As parents, we take our love for our children as a given. But do we consider whether the way we talk to our children communicates that love to them? Many of us have a tendency to use "negatives" when talking with our kids. "Don't do that," "Stop," "No," "If you do that one more time then...." Do these phrases sound familiar? If so, then it may be time to consider another approach...positive parenting. WHAT IS POSITIVE PARENTING? Children crave attention. It shows that they are important and that their parents care about them.
Dear WholeMom: My daughter is 1 1/2 years old. She doesn't listen to "Time out" anymore and if I tell her to go back to "Time out" she cries or hits. The worst part is I'm very emotional because I'm 3 months pregnant. So when she cries, I cry, and then I feel like a mean mom. I really don't know how to handle this and I don't believe in hitting a child, not even a light tap. What should I do? - Emotional Mom Dear Emotional Mom: There are a number of issues to address here.
Jenny has it right when she says she thinks kids need structure, chores and rules. She recognizes that she has trouble following through. That's one step in the right direction. Jenny tends to request something of the kids and then immediately begins compromising and modifying her position. She needs to think through ahead of time where she is likely to end up. If she is going to end up by caving in completely, she might as well not get herself all worked up and do whatever needs to be done herself. If, however, the issue is a rule, she might consider the following guidelines to help her choose her rules and make them stick.
Jenny doesn't see herself as a grown up. When dealing with her kids, she easily regresses to being one of them. She says things like, "Aw, come on..." and "I don't care." Children deeply resent a parent who is afraid to parent. Being an adult is a scary thing. It means taking responsibility for our lives and our actions. Jenny may have grown up with parents who did everything for her or she may have grown up feeling discounted rather than supported and secure. She has little self-confidence and looks outside herself for reassurance.
Dear Dr. Sylvia, I believe our five-year-old daughter has the empowerment problem you spoke of in your article. (See Foundational Principles Parenting) Now that we've realized the problem, how do we fix it so she doesn't continue to act like a spoiled brat? We set what we believe are the appropriate limits. However, she pushes and pushes us to the point that we have to send her to her room or ground her from her favorite channel on TV. She honestly believes that she's THE BOSS. Any suggestions? A You will have to set clear limits for your five-year-old, but you'll want to be careful not to get on a negative track of constant punishment, or you'll soon find your daughter becoming sad or angry.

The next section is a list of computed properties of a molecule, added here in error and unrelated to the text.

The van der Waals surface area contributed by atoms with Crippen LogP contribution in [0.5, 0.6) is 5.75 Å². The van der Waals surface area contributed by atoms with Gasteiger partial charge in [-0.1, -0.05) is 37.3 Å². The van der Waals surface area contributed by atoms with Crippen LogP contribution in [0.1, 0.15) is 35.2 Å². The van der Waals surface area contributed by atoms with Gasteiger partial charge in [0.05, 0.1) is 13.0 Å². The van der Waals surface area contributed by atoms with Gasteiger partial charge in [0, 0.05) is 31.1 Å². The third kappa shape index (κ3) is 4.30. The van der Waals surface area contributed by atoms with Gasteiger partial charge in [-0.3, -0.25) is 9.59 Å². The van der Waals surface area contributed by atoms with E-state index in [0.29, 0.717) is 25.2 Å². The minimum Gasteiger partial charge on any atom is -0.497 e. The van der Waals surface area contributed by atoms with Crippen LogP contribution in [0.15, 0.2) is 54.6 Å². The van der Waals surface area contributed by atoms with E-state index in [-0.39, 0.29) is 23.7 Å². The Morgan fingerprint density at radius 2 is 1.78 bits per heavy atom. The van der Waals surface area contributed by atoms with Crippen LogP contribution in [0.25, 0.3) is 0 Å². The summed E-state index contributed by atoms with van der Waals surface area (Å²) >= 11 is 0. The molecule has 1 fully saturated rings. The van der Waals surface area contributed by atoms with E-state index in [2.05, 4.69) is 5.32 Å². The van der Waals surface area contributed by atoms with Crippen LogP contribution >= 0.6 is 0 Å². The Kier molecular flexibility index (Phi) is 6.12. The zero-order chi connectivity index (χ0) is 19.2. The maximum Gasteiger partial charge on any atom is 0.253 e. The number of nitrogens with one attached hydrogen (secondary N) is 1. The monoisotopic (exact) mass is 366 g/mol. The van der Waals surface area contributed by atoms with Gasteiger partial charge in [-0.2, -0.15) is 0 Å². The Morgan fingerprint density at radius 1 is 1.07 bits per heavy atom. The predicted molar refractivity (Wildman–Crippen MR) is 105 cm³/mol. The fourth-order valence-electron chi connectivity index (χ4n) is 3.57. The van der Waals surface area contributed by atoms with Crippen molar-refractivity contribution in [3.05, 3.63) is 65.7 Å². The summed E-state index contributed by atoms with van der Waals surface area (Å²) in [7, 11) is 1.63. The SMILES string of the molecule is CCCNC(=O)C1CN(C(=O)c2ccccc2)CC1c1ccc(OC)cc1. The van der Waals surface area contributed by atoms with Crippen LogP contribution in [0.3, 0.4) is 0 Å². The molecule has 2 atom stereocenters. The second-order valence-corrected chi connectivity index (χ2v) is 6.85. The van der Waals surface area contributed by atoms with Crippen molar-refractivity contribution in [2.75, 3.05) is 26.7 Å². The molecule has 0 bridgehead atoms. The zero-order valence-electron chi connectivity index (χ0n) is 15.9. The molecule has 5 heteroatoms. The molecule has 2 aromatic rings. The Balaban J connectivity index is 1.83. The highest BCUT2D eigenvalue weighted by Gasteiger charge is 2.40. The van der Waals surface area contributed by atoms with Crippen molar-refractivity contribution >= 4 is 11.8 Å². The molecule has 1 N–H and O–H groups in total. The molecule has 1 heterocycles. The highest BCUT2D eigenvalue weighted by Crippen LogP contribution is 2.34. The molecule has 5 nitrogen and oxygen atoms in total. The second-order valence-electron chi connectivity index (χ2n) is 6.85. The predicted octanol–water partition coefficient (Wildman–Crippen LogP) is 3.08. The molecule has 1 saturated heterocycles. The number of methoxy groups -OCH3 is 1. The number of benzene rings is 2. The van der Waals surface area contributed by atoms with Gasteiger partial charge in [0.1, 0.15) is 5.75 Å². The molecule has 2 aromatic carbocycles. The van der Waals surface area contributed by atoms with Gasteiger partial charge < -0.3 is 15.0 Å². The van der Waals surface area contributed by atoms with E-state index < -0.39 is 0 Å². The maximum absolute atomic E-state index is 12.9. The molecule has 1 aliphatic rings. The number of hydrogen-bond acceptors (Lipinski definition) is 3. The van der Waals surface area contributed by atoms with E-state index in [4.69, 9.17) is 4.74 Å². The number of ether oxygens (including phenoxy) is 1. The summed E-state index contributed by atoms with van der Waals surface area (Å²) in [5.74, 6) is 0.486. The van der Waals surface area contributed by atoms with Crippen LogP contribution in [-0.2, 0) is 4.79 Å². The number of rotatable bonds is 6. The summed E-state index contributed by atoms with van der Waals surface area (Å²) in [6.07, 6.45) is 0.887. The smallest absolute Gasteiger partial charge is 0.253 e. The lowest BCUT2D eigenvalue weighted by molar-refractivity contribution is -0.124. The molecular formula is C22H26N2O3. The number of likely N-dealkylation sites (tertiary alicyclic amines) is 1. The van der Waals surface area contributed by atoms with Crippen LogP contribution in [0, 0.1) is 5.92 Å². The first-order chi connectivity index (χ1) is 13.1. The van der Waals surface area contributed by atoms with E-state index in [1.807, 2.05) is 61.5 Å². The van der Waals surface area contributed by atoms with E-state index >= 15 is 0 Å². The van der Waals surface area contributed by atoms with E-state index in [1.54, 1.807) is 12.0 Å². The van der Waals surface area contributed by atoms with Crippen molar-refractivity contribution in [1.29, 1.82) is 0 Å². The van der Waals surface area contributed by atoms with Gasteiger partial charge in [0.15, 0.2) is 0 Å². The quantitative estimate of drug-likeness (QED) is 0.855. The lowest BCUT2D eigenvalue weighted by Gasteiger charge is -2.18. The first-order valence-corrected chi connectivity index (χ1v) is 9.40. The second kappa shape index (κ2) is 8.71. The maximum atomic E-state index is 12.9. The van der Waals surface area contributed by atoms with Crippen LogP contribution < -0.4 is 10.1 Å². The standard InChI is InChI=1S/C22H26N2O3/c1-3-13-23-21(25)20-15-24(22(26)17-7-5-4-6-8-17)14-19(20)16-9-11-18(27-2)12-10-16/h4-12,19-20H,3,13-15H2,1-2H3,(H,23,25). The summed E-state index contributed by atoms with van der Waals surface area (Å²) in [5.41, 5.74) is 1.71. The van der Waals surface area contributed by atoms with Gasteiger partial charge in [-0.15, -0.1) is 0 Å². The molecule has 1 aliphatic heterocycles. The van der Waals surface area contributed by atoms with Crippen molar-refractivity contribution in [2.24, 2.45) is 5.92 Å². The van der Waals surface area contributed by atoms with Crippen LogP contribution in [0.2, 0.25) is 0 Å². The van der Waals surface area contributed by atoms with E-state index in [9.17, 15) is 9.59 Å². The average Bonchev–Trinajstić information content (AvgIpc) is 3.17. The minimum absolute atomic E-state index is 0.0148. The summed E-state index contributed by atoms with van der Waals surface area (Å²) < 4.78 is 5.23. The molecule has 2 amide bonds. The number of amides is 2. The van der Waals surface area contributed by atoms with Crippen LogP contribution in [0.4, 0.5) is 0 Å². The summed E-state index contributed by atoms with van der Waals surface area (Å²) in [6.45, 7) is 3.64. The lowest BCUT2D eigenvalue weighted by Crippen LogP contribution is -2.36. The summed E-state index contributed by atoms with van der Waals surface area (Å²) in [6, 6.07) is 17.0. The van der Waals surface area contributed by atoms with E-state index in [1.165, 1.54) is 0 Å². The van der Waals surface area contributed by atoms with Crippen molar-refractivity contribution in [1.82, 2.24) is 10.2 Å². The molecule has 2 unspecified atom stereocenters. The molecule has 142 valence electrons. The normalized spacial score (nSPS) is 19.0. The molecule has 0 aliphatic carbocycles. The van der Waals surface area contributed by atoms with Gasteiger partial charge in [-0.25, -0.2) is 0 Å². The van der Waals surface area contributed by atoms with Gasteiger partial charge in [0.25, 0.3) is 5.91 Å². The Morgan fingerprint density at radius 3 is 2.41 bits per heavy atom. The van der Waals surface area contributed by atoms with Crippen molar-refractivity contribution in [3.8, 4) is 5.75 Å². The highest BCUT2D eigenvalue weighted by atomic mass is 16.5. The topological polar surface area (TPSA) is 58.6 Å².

Dear Dr. Sylvia, I have a five-year-old daughter who just started kindergarten this year. Her behavior lately has been way out of line. She had a problem in preschool with respecting authority, and it has now carried over into kindergarten. We have had a problem with it at home as well. She talks back to adults, and she yells. When we tell her that she will have privileges taken away if she doesn't do what she's been asked to do, she says she wants her privileges taken away. Whenever she does something for her dad or me, or if I've asked her to do something for her baby sister (one year old,) she always asks what she will get in return. It seems to always take many times to get her to do something, and then it's a battle.
Dear Dr. Sylvia, I am concerned about my three-year-old nephew. My sister has been having ongoing problems with his behavior, which is very defiant and even violent at times. He will pick fights with other kids or do things on purpose to hurt them or make them cry. He will also hit my sister, or occasionally, other adults like myself. He also swears a lot, using strong words that even sound bad coming from an adult. My sister has tried time-outs, but he will not stay in place. He can be such a sweet, lovable boy, but then, all of a sudden, his mood switches and he becomes mean. Do you have any suggestions for my sister to help her help him express his anger in a more positive way, or for redirecting his negative behavior? I should say that he lives in a household with a father that is quite angry as well.
It's Sunday morning. Pam, a 31-year-old mother, is getting ready to go to a party with her four-year-old daughter, Cara. Mother: We gotta hurry. Grandma said that we should be there early so she can take pictures of us. Cara: Okay. Cara stays on the floor playing. Mother: Let's get you ready. Cara: Why? Mother: I told you. We're going to Grandma's. She's having a birthday party. Cara: Is it my birthday? Mother: No, it's Grandma's. Listen it's time to stop playing. It's time to get ready. Cara doesn't look up. Mother: It's time to get dressed. Here are your clothes. I'll give you a few minutes and then we'll get you dressed.
Well, I don't know about you, but this is a scene that I find very familiar. Mom wants one thing, four-year-old wants something else and it ends up in a big tantrum! Trying to reason with a four-year-old, even when you happen to be objectively right, is never an easy job. In this drama, the mother's feelings are understandable; she wants her daughter to look nice for a special family occasion. She is a caring mother who is clearly trying to do the right thing. WHERE DOES SHE GO WRONG? She goes wrong, in my opinion, by giving her daughter only one option -- this one dress or nothing.